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Play where you stay: Great hotels for active vacations

Travaasa is located on the coast of Maui.

Travaasa is located on the coast of Maui.  Credit: Travaasa

This summer, our family stayed at a LOGE hotel in Bend, Oregon, where we had a very atypical hotel experience. We took turns lounging in the bright orange hammock hanging from the ceiling of our room. We rode the free Raleigh loaner bikes down a paved trail, with sunlight filtering through giant evergreens. Later, under a twilit sky, we swam in the pool and roasted marshmallows — multiple fire pits are scattered over the property — and ducked into the industrial kitchen to make our own meal. We felt like we were camping, but with a little more structure.

LOGE stands for "live outside, go explore," and the hotel chain makes it easy to do that. Each room of the Bend location is outfitted with hooks to hang your bike, ski racks, shelves for gear, and tile floors that can handle melting snow or mud. The lobby triples as a wine bar, coffee bar and game room. This property was a formerly disconsolate motel made over in fresh vintage Howard Johnson colors. There are five locations in Oregon, Washington state, Colorado and California; one more will open in Washington in 2020. Go to logecamps.com for details on other locations. And read on for other hotels that let you play where you stay.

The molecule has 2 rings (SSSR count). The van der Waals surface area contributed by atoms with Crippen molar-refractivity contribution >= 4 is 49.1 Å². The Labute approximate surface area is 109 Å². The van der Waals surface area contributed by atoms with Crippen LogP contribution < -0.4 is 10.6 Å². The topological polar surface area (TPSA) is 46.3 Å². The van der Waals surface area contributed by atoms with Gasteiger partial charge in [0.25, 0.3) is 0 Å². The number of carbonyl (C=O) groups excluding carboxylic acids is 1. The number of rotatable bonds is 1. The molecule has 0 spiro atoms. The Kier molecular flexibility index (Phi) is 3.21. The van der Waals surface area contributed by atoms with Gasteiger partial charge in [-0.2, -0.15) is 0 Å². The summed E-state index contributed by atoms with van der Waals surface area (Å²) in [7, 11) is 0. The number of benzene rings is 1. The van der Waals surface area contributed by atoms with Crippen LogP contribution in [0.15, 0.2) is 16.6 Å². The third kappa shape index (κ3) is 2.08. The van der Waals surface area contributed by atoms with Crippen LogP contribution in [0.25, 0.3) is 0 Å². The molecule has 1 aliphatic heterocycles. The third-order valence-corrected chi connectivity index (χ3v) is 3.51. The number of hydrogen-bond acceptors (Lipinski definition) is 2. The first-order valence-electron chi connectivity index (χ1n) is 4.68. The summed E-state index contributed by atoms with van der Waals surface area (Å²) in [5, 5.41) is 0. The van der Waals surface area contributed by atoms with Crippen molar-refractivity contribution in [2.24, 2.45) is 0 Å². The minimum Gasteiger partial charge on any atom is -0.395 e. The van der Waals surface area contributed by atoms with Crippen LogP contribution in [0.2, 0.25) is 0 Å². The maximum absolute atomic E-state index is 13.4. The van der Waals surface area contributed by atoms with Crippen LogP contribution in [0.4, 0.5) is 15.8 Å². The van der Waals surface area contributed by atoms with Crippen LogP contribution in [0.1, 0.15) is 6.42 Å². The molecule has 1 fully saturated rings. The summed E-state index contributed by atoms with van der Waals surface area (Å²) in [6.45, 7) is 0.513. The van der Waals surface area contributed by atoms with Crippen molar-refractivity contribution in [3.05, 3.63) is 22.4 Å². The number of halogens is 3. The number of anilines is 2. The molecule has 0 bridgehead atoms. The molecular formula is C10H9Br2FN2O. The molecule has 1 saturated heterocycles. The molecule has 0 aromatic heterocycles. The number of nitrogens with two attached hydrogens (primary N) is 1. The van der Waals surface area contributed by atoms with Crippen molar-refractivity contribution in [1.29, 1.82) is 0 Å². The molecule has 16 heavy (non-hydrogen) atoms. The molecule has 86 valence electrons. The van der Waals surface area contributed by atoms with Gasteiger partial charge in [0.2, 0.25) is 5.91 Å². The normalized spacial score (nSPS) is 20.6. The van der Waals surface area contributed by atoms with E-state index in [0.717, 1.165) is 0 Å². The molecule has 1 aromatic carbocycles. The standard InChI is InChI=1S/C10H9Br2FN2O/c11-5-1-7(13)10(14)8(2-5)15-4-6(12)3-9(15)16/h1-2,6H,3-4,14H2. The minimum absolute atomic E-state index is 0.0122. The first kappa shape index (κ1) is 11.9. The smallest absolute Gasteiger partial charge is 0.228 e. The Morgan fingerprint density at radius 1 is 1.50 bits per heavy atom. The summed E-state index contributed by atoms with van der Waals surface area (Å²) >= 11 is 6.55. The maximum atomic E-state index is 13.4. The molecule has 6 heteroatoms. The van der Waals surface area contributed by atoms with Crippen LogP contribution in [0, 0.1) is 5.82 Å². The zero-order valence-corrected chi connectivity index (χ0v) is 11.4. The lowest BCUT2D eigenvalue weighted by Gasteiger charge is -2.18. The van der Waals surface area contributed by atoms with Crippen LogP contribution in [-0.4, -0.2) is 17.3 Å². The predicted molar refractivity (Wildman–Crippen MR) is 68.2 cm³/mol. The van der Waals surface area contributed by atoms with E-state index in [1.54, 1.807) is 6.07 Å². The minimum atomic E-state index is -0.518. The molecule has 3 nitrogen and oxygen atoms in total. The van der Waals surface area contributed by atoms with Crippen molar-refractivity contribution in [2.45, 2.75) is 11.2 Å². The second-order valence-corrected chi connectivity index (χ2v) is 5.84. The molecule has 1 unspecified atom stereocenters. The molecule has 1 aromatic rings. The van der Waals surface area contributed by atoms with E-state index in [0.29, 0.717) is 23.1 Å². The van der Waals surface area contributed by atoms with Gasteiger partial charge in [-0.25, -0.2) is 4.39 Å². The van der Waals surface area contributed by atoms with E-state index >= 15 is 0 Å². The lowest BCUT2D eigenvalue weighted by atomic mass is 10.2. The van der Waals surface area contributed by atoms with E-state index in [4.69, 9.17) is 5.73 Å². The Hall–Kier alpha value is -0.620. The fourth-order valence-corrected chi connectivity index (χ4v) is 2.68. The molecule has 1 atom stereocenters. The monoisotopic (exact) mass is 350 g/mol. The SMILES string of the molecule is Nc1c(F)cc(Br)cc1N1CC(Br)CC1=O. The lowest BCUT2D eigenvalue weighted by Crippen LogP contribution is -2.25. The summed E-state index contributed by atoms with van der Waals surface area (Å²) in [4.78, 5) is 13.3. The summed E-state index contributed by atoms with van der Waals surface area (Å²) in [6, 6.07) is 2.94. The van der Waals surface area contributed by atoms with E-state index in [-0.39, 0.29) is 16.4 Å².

LOGE Bend

19221 SW Century Dr., Bend, Oregon; 541-382-4080; logecamps.com/bend-or

Price: Rooms from $50 for a hostel bunk to $110 for a room with one queen and a twin bunk bed.

Basecamp Hotel, South Lake Tahoe, California

This hipster spot aims to get you off the bed and onto the hiking trails, into the water (five-minute walk to the lake) or out on the slopes (it's a four-minute walk to the gondola to Heavenly ski resort). Some rooms have multiple bunk beds, for families or a group willing to share. Inside the Great Indoors suite, a tent straddles the king bed, and you can enjoy the picnic table and camp chairs, faux fire pit, and ceiling stars, all without the predatory presence of mosquitoes . . . plus a regular bathroom. Phew! Basecamp is also on Lake Tahoe's North Shore and in Boulder, Colo.

4143 Cedar Ave., South Lake Tahoe, California; 530-208-0180; basecamptahoesouth.com

Price: Rooms from $79.

El Capitan Canyon, Santa Barbara, California

Here by the beach, cedar cabins and safari tents offer luxury camping. Never had a tent massage? Remedy that right away. But first, earn it, by doing the lodge's challenge ropes course, dogging yourself downward in a yoga class or jumping on a complimentary beach cruiser bike. By leaving campus, you can kayak, horseback ride, surf the waves or tootle around on a Segway. Vineyards nearby? Check.

11560 Calle Real, Santa Barbara, California; 805-685-3887; elcapitancanyon.com

Price: Rates start at $155 for a safari tent.

Gwen Hotel, Chicago